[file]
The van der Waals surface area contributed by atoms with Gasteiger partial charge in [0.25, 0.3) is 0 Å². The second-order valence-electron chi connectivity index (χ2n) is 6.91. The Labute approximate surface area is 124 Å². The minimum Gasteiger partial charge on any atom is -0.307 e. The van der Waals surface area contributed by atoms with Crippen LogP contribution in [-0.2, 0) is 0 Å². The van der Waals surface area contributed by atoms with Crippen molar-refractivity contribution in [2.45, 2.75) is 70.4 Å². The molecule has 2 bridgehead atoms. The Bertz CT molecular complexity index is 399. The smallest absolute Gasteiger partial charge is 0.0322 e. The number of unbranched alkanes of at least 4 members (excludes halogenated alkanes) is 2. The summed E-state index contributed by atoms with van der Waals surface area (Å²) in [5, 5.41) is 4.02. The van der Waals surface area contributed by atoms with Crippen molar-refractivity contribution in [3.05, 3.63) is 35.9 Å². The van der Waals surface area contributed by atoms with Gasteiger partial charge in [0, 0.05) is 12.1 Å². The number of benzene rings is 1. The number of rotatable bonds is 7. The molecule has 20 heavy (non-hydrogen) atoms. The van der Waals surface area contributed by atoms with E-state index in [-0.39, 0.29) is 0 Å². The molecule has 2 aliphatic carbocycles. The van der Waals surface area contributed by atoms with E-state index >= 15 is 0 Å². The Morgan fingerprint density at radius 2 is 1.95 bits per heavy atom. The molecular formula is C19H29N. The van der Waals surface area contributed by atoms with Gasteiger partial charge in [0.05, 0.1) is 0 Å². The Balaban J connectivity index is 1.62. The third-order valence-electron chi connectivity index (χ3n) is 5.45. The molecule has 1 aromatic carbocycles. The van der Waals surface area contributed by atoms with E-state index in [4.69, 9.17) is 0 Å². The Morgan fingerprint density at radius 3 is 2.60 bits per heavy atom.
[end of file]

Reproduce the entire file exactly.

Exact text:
The van der Waals surface area contributed by atoms with Gasteiger partial charge in [0.25, 0.3) is 0 Å². The second-order valence-electron chi connectivity index (χ2n) is 6.91. The Labute approximate surface area is 124 Å². The minimum Gasteiger partial charge on any atom is -0.307 e. The van der Waals surface area contributed by atoms with Crippen LogP contribution in [-0.2, 0) is 0 Å². The van der Waals surface area contributed by atoms with Crippen molar-refractivity contribution in [2.45, 2.75) is 70.4 Å². The molecule has 2 bridgehead atoms. The Bertz CT molecular complexity index is 399. The smallest absolute Gasteiger partial charge is 0.0322 e. The number of unbranched alkanes of at least 4 members (excludes halogenated alkanes) is 2. The summed E-state index contributed by atoms with van der Waals surface area (Å²) in [5, 5.41) is 4.02. The van der Waals surface area contributed by atoms with Crippen molar-refractivity contribution in [3.05, 3.63) is 35.9 Å². The van der Waals surface area contributed by atoms with Gasteiger partial charge in [0, 0.05) is 12.1 Å². The number of benzene rings is 1. The number of rotatable bonds is 7. The molecule has 20 heavy (non-hydrogen) atoms. The van der Waals surface area contributed by atoms with E-state index in [-0.39, 0.29) is 0 Å². The molecule has 2 aliphatic carbocycles. The van der Waals surface area contributed by atoms with E-state index >= 15 is 0 Å². The Morgan fingerprint density at radius 2 is 1.95 bits per heavy atom. The molecular formula is C19H29N. The van der Waals surface area contributed by atoms with Gasteiger partial charge in [0.05, 0.1) is 0 Å². The Balaban J connectivity index is 1.62. The third-order valence-electron chi connectivity index (χ3n) is 5.45. The molecule has 1 aromatic carbocycles. The van der Waals surface area contributed by atoms with E-state index in [4.69, 9.17) is 0 Å². The Morgan fingerprint density at radius 3 is 2.60 bits per heavy atom.